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  • 2004.11175v1

    Rights statement: This is a pre-copy-editing, author-produced PDF of an article accepted for publication in Monthly Notices of the Royal Astronomical Society following peer review. The definitive publisher-authenticated version P Arrabal Haro, J M Rodríguez Espinosa, C Muñoz-Tuñón, D Sobral, A Lumbreras-Calle, M Boquien, A Hernán-Caballero, L Rodríguez-Muñoz, B Alcalde Pampliega, Differences and similarities of stellar populations in LAEs and LBGs at z ∼ 3.4−6.8, Monthly Notices of the Royal Astronomical Society, Volume 495, Issue 2, June 2020, Pages 1807–1824 is available online at: https://academic.oup.com/mnras/article-abstract/495/2/1807/5831076?redirectedFrom=fulltext

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Differences and similarities of stellar populations in LAEs and LBGs at z~3.4-6.8

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  • P. Arrabal Haro
  • J. M. Rodríguez Espinosa
  • C. Muñoz-Tuñón
  • D. Sobral
  • A. Lumbreras-Calle
  • M. Boquien
  • A. Hernán-Caballero
  • L. Rodríguez-Muñoz
  • B. Alcalde Pampliega
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<mark>Journal publication date</mark>1/06/2020
<mark>Journal</mark>Monthly Notices of the Royal Astronomical Society
Issue number2
Volume495
Number of pages18
Pages (from-to)1807–1824
Publication StatusPublished
<mark>Original language</mark>English

Abstract

Lyman alpha emitters (LAEs) and Lyman break galaxies (LBGs) represent the most common groups of star-forming galaxies at high z, and the differences between their inherent stellar populations (SPs) are a key factor in understanding early galaxy formation and evolution. We have run a set of SP burst-like models for a sample of 1558 sources at 3.4 < z < 6.8 from the Survey for High-z Absorption Red and Dead Sources (SHARDS) over the GOODS-N field. This work focuses on the differences between the three different observational subfamilies of our sample: LAE–LBGs, no-Ly α LBGs, and pure LAEs. Single and double SP synthetic spectra were used to model the spectral energy distributions, adopting a Bayesian information criterion to analyze under which situations a second SP is required. We find that the sources are well modelled using a single SP in ∼79 per cent of the cases. The best models suggest that pure LAEs are typically young low-mass galaxies (⁠t∼26+41−25 Myr; Mstar∼5.6+12.0−5.5×108 M⁠), undergoing one of their first bursts of star formation. On the other hand, no-Ly α LBGs require older SPs (t ∼ 71 ± 12 Myr), and they are substantially more massive (Mstar ∼ 3.5 ± 1.1 × 109 M⊙). LAE–LBGs appear as the subgroup that more frequently needs the addition of a second SP, representing an old and massive galaxy caught in a strong recent star-forming episode. The relative number of sources found from each subfamily at each z supports an evolutionary scenario from pure LAEs and single SP LAE–LBGs to more massive LBGs. Stellar mass functions are also derived, finding an increase of M* with cosmic time and a possible steepening of the low-mass slope from z ∼ 6 to z ∼ 5 with no significant change to z ∼ 4. Additionally, we have derived the SFR–Mstar relation, finding an SFR∝Mβstar behaviour with negligible evolution from z ∼ 4 to z ∼ 6.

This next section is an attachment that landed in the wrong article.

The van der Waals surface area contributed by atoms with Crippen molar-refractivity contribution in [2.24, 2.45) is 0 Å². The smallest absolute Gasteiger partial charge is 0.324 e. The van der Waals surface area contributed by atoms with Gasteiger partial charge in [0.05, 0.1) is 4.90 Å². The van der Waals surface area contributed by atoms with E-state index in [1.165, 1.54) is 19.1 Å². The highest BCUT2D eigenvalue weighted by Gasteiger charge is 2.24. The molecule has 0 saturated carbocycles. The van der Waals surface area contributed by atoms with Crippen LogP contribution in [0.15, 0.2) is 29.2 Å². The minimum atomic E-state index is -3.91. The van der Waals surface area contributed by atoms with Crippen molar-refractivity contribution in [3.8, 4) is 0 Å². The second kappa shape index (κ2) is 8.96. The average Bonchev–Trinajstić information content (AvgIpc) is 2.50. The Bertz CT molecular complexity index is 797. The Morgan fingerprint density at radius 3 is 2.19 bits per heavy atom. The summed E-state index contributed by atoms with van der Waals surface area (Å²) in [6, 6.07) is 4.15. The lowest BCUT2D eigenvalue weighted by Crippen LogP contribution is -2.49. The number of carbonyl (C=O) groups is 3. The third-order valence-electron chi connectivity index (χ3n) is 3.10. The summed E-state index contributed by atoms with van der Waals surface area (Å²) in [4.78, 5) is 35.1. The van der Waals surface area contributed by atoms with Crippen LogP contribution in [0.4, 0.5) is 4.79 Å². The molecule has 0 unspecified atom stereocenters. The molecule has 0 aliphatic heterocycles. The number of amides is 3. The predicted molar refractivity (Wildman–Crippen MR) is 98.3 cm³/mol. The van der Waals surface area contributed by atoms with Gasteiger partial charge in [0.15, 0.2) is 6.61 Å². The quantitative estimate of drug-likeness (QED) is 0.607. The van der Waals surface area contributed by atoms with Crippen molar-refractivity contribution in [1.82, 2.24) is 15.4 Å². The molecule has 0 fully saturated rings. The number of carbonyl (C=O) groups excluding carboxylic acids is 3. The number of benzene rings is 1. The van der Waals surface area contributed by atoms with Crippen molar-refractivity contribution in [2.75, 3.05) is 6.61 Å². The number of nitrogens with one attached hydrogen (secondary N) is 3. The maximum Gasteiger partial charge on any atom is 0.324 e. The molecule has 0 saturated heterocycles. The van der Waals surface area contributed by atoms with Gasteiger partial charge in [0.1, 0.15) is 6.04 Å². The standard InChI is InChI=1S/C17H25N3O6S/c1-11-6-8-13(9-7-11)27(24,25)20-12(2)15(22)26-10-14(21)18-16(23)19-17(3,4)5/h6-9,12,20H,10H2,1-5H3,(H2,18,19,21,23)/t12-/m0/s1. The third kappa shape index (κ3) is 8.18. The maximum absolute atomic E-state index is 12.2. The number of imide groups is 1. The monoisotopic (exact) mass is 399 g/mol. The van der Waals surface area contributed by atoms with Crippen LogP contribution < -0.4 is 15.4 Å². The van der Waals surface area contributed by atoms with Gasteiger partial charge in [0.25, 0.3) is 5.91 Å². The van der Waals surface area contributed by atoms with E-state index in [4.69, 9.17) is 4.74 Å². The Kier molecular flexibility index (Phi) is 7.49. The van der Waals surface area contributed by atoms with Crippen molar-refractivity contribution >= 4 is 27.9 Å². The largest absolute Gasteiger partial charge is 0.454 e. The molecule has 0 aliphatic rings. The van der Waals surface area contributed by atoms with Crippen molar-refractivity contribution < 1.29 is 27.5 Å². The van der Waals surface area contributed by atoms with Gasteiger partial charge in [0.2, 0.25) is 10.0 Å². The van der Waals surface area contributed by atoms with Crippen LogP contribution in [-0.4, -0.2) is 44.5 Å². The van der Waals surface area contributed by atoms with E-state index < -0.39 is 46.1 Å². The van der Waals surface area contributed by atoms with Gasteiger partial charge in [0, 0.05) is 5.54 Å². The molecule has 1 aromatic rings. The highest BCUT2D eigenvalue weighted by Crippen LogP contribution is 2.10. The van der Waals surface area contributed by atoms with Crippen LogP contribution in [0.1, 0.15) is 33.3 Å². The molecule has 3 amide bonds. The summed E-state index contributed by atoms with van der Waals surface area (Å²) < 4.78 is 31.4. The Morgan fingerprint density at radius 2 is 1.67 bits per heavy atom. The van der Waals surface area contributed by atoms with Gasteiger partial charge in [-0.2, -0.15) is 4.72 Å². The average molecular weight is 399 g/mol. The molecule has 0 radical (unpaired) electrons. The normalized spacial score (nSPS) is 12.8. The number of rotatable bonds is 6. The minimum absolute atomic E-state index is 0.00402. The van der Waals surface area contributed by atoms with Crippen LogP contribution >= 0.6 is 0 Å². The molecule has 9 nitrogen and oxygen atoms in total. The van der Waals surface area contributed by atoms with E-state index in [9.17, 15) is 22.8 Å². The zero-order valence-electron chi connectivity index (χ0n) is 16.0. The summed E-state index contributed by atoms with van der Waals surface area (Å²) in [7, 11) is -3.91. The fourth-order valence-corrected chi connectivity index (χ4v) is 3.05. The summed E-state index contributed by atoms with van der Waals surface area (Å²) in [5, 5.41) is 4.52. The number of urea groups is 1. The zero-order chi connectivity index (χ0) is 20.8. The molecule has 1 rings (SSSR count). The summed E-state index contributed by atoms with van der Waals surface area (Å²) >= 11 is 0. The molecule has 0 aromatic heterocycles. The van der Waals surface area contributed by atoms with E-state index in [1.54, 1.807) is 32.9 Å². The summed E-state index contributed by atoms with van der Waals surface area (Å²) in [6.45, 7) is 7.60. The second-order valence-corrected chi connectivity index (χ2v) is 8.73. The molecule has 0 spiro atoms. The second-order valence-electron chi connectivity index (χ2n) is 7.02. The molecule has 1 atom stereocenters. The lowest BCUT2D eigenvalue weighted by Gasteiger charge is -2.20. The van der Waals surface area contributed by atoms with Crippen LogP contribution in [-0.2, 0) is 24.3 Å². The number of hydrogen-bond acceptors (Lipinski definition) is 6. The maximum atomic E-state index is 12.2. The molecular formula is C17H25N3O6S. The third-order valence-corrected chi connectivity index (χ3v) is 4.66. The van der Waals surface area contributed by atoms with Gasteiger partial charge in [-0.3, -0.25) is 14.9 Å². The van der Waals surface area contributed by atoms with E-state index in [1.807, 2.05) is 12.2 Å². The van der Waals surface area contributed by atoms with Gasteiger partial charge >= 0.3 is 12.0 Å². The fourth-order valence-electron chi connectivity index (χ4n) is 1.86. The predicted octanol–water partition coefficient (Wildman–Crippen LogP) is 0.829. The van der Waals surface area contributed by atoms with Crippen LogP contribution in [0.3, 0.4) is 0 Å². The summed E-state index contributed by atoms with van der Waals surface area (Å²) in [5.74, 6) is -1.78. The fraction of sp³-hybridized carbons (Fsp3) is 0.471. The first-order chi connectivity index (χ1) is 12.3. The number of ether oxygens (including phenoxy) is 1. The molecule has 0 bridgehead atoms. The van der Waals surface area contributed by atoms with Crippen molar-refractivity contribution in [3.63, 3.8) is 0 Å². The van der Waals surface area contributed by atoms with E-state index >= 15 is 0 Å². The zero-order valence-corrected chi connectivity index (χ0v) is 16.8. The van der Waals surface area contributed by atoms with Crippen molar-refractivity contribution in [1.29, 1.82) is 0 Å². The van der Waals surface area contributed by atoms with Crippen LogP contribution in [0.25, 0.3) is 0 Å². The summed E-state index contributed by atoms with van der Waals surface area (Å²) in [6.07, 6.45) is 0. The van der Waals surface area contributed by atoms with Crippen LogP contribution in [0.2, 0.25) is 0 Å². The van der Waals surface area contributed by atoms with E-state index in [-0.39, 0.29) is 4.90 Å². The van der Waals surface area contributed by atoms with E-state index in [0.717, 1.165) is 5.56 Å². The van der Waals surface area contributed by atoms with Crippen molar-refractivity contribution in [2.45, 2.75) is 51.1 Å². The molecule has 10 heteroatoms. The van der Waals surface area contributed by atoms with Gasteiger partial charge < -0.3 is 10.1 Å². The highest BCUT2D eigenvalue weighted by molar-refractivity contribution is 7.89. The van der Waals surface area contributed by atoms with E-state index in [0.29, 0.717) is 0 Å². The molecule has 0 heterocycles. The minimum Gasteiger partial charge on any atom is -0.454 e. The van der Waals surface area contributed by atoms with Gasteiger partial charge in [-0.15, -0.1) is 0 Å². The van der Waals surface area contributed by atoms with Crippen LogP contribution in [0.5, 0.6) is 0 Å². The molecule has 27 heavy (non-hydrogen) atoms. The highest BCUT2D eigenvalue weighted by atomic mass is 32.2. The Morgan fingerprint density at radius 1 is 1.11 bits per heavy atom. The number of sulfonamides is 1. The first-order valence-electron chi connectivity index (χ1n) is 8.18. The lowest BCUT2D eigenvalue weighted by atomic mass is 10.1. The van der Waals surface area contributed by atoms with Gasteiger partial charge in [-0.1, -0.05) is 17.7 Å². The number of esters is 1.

Bibliographic note

This is a pre-copy-editing, author-produced PDF of an article accepted for publication in Monthly Notices of the Royal Astronomical Society following peer review. The definitive publisher-authenticated version P Arrabal Haro, J M Rodríguez Espinosa, C Muñoz-Tuñón, D Sobral, A Lumbreras-Calle, M Boquien, A Hernán-Caballero, L Rodríguez-Muñoz, B Alcalde Pampliega, Differences and similarities of stellar populations in LAEs and LBGs at z ∼ 3.4−6.8, Monthly Notices of the Royal Astronomical Society, Volume 495, Issue 2, June 2020, Pages 1807–1824 is available online at: https://academic.oup.com/mnras/article-abstract/495/2/1807/5831076?redirectedFrom=fulltext